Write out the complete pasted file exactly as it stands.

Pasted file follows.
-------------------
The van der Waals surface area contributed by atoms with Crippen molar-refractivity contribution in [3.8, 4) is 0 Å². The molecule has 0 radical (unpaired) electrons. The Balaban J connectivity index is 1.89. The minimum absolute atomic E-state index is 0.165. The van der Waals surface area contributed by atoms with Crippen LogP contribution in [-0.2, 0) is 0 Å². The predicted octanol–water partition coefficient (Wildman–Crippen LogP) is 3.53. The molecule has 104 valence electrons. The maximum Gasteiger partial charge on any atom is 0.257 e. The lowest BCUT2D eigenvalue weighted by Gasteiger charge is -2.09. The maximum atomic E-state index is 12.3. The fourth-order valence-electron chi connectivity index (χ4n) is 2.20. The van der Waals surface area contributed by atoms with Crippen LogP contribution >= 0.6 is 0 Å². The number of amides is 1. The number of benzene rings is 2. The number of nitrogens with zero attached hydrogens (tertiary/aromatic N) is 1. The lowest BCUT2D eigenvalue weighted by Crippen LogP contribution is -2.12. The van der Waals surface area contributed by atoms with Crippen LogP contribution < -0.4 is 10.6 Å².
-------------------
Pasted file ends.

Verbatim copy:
The van der Waals surface area contributed by atoms with Crippen molar-refractivity contribution in [3.8, 4) is 0 Å². The molecule has 0 radical (unpaired) electrons. The Balaban J connectivity index is 1.89. The minimum absolute atomic E-state index is 0.165. The van der Waals surface area contributed by atoms with Crippen LogP contribution in [-0.2, 0) is 0 Å². The predicted octanol–water partition coefficient (Wildman–Crippen LogP) is 3.53. The molecule has 104 valence electrons. The maximum Gasteiger partial charge on any atom is 0.257 e. The lowest BCUT2D eigenvalue weighted by Gasteiger charge is -2.09. The maximum atomic E-state index is 12.3. The fourth-order valence-electron chi connectivity index (χ4n) is 2.20. The van der Waals surface area contributed by atoms with Crippen LogP contribution >= 0.6 is 0 Å². The number of amides is 1. The number of benzene rings is 2. The number of nitrogens with zero attached hydrogens (tertiary/aromatic N) is 1. The lowest BCUT2D eigenvalue weighted by Crippen LogP contribution is -2.12. The van der Waals surface area contributed by atoms with Crippen LogP contribution < -0.4 is 10.6 Å².